The vat’s bubbling solution was tinted a sickly lime and it stung as he opened his eyes. This, in addition to the breathing apparatus lodged halfway down his oesophagus, kept him perpetually on the verge of gagging. Small prices to pay for the benefits of Cradle™ tech. Through the blurring contents of the tank he could see the Cradle™ technicians. They were moving from vat to vat, checking each diagnostic terminal in order to ascertain which customers were prepared and ready to be reintroduced.Those who possessed a premium membership with GNM Biotech’s Cradle™ Initiative were instantly moved to the front of the queue, which meant Sam, as a user of the free model, spent the following twelve minutes suspended in the solution until his vat reached the front of the queue. Customers who chose the free subscription were limited to a single recall and rebirth per calendar month and consented to the reception of neural marketing transmissions. After the technicians had carefully drained the solution from the tank and detached the breathing apparatus, Sam was led to his designated locker to collect his belongings that had been obtained during his body’s reclamation.

“Storage of personal effects isn’t currently covered by our freemium business model,” said one of the accompanying technicians, his expression cold and placid. “We’re required to levy a one hundred credit surcharge.”

“Be sure to check out our latest deals for Cradle subscriptions, Mr. Laszlo. Three hundred credits a month with fifty credit discount whenever you sign up a friend,” said the other, too insistently. Sam dismissed the offer with a polite smile and a wave of his hand.

Having dressed and gathered his things, Sam made his way down the white panelled corridors of the Cradle™ reintroduction facility. He passed beneath the large banner, embossed into a misted sheet of glass: ‘New dawn! New day! New you!’ Sam scoffed and shook his head; as mawkish as he found the Cradle™ Initiative’s slogan of choice he couldn’t help but chuckle. Habitually, Sam felt more comfortable after a big sleep; there was a liveliness to his stride and an eagerness to celebrate, to break in his shiny new liver. Sam exited the reintroduction facility through the towering glass doors and onto the tenth story pedestrian walkway. The afternoon sun pierced the coalescing gases and fumes pumped out by the peak time traffic. Sam caught his reflection and found himself smirking. Nothing put him in a better mood than gambling with loaded dice.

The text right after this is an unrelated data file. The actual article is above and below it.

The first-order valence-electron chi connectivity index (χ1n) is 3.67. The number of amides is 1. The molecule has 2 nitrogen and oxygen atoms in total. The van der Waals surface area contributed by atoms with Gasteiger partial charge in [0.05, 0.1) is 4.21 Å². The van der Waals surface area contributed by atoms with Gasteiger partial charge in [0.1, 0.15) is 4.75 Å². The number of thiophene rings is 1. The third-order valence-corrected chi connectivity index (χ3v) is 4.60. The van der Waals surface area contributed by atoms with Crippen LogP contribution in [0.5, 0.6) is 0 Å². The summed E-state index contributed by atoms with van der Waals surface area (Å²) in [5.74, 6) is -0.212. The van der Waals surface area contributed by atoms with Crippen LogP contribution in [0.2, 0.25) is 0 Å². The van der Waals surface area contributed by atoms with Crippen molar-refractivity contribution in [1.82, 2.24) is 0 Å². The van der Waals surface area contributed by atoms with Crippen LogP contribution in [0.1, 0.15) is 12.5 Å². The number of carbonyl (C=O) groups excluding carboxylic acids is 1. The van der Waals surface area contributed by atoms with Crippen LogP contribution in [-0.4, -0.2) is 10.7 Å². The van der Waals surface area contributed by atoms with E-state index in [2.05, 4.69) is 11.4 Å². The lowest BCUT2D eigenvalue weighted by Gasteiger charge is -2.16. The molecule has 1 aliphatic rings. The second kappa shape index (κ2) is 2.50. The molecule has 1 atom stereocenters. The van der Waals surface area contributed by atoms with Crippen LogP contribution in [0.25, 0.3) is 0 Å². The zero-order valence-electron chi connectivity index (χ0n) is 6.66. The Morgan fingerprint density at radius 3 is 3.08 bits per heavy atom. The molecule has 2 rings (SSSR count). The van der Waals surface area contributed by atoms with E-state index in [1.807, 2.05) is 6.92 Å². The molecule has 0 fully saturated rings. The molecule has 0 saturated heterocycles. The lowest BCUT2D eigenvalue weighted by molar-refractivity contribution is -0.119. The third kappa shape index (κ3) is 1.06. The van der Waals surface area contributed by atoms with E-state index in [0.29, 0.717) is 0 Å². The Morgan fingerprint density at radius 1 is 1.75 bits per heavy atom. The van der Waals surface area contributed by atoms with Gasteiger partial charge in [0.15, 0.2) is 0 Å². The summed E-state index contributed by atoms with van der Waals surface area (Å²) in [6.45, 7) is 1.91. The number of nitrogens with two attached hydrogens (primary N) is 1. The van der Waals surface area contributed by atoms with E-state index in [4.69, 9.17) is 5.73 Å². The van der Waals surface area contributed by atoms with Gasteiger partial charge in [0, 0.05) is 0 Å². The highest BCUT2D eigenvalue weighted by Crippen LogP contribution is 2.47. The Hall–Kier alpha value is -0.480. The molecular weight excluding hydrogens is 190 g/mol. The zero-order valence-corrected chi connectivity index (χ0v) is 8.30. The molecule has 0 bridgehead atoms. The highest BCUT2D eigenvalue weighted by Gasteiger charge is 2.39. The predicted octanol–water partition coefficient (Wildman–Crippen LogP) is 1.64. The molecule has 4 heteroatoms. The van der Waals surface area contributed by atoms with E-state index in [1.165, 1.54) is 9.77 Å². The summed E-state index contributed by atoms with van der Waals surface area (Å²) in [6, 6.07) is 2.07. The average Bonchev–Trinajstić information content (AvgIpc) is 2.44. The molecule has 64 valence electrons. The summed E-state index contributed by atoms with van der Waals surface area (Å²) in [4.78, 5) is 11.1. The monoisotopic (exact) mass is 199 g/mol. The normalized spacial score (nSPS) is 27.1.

“Sam! Jesus man, how’ve you been!” A woman, no older than twenty five came rushing out of the facility behind him, her hair was slick black and cropped short and a bridge of freckles dusted her nose. She placed a hand firmly upon Sam’s shoulder. “Still swinging by here from time to time, I see.”

Sam looked at the woman, his eyebrow arched.

“Oh, right. Yeah, of course. When did we last meet? June, was it? Let me think…” she trailed off into thought, rapping her fingertips against Sam’s shoulder. “June would mean…Tammy! You’d remember me as Tammy.”

Sam had first met Tammy at a dive bar down in the lower storeys of the city, where you could smell the salty sea surf and the rotting wood of the old piers. That day, Tammy had been a five foot eleven Samoan with broad shoulders and a deep gut who went by the name Kahlie. Tammy liked to see herself as a pioneer as much as she did an artist and Kahlie was, at that time, her current project. Whilst many movements of the art scene had gravitated towards the grand frontier of cyberspace and it’s digital installations, Tammy had been left dissatisfied by it. She found the movement too ephemeral, too intangible; she much preferred the, sometimes literal, blood and guts approach that Cradle™ tech had permitted her.

“Come, I want to show you my latest. I need an outside pair of eyes on it before it hits the galleries,” Tammy relocated her hand from Sam’s shoulder to his bicep and marched him in the direction of the nearby heli-cab depot, gesticulating with her free hand in its direction. Sam had known Tammy, and her previous iterations, well enough to know that to insist against tagging along would prove a fruitless endeavour.

For an artist whose work had drawn a substantial number of both admirers and investors, Tammy liked to live modestly but comfortably. She had acquired a small fortune during an advertising campaign for GNM’s rivalling conglomerate, Exadat Amalgamated, where a past iteration of herself had agreed to replacing all vital organs with their finest range of cybernetic counterparts. That particular iteration passed on two weeks after the advertising campaign ran its course.